The eighteen-pounder ammunition was “fixed” or self-contained. All that was needed to launch death and devastation was in one tidy package or cartridge:
- the shell or canister containing shrapnel and a fuze or fuse to explode the shell as it neared its target,
- the propellant to drive the shell out of the barrel and toward the target,
- and the means of ignition.
The shell is the lighter top part of the diagram. (1) The casing containing the propellant (cordite in this case) and the primer is the dark lower part of the diagram. The casing, which is empty after firing, must be removed before the next shell can be loaded.
Invented in the nineteenth century, shrapnel was the only field gun ammunition when the war began. Looking back,the authorities defended the choice as correct, given the “war of movement we were preparing for.” (2) But the war of movement was quickly bogged in the mud of trench warfare, and shrapnel is not the shell to wreak real damage on fortifications, or even to do a very effective job of cutting barbed wire.
Worse, supply could not keep up with demand in the early years,resulting in what McNaughton described as an “artillery situation [which] was not such as to inspire confidence in the minds of our infantry.”(3)
“Picture to yourself,” he wrote, “the case of an infantry officer pointing out to a gunner the location of a nest of German machine guns which are worrying the men in the line. The gunner admits that it is a good target and that he would like to engage, but — ‘No ammunition.’ The retort of the infantryman was likely to be ‘What are you doing in the Great War anyway?’ and the result, if the gunner was a bit touchy, was to impair and discourage liaison.”(3)
The shortage of ammunition was not the only problem for gunners in the early years: what shells there were were not standardized — “In the early summer of 1915, we had four different types of shrapnel in our limbers at the same time, with a variation of range between them of anything up to 400 yards.” (2) Different shells needed different calculations for aiming and fuse-setting, making the officers’ duties more difficult.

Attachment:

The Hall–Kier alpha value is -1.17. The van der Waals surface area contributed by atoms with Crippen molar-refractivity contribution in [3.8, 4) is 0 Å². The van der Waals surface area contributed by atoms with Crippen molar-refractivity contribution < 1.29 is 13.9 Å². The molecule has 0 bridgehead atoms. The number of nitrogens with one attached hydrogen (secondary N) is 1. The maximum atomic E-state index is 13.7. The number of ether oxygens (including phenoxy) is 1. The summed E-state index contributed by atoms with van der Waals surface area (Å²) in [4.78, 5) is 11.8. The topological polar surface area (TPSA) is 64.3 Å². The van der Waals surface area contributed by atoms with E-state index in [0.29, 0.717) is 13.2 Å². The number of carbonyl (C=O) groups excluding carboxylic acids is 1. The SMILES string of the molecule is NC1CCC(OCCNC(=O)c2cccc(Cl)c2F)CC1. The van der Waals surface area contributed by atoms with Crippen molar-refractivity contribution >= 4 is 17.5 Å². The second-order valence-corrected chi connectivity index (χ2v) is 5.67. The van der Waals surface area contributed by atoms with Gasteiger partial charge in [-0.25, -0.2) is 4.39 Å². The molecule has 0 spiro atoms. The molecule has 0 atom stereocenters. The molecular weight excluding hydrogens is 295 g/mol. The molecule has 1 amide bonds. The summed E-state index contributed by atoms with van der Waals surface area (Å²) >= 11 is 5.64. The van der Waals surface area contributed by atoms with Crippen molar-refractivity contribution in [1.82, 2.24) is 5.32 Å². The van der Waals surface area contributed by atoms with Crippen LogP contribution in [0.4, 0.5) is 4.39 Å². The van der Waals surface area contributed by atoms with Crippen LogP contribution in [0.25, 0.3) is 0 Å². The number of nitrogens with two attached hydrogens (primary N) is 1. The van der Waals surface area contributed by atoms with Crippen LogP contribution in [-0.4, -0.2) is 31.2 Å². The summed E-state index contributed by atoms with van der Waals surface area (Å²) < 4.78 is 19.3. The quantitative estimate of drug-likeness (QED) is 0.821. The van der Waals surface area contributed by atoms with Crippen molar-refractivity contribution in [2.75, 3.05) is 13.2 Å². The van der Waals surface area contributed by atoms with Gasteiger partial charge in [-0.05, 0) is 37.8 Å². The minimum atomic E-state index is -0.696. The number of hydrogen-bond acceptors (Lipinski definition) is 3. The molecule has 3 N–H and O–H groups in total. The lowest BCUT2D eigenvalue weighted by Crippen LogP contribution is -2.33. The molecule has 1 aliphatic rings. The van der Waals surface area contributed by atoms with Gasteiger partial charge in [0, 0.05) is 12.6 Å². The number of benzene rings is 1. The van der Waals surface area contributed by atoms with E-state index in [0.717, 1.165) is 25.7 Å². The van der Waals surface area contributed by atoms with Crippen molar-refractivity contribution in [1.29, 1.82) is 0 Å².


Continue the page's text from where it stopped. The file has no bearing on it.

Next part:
Then there were the duds — the shells that didn’t fire. Unexploded shells are still being unearthed from the fields of France and Belgium. By June 1916, the supply problem had been solved, so that 1,732,873 rounds were fired in eight days on the Somme — but 30% of them were duds. (4) The characteristic whizz-bang sound of shrapnel shells sent soldiers ducking for cover, whether or not they were duds.
(1) Barnes, Leslie. Canada’s Guns: An Illustrated History of Artillery. 1979. 71.This is a rather clearer version of Plate XXIV C”Cartridge QF 18pr Shrapnel Mark I” from the 1915 Handbook of the 18PR QF Gun. 98.
(2) Brooke, AF. “The Evolution of Artillery in the Great War. III The Evolution of Artillery Equipment.” Journal of the Royal Artillery. 51 (April 1924): 38
(3) McNaughton, A.G.L. “The Development of Artillery in the Great War.” Canadian Defence Quarterly. January 1929. 162.
(4) Terraine, John. The Smoke and the Fire: Myths and Anti-Myths of War 1861-1945. London: 1980. 38
The Bruce Bairnsfather cartoon shows a considerably heavier shell than the 18-pr. The caption reads “The Dud Shell — Or the Fuse-Top Collector. ‘Give it a good ’ard ’un, Bert; you can generally ‘ear ’em fizzing a bit first if they are a-goin’ to explode.'” The cartoon is found in his More Fragments from France. Vol 2. nd. 5.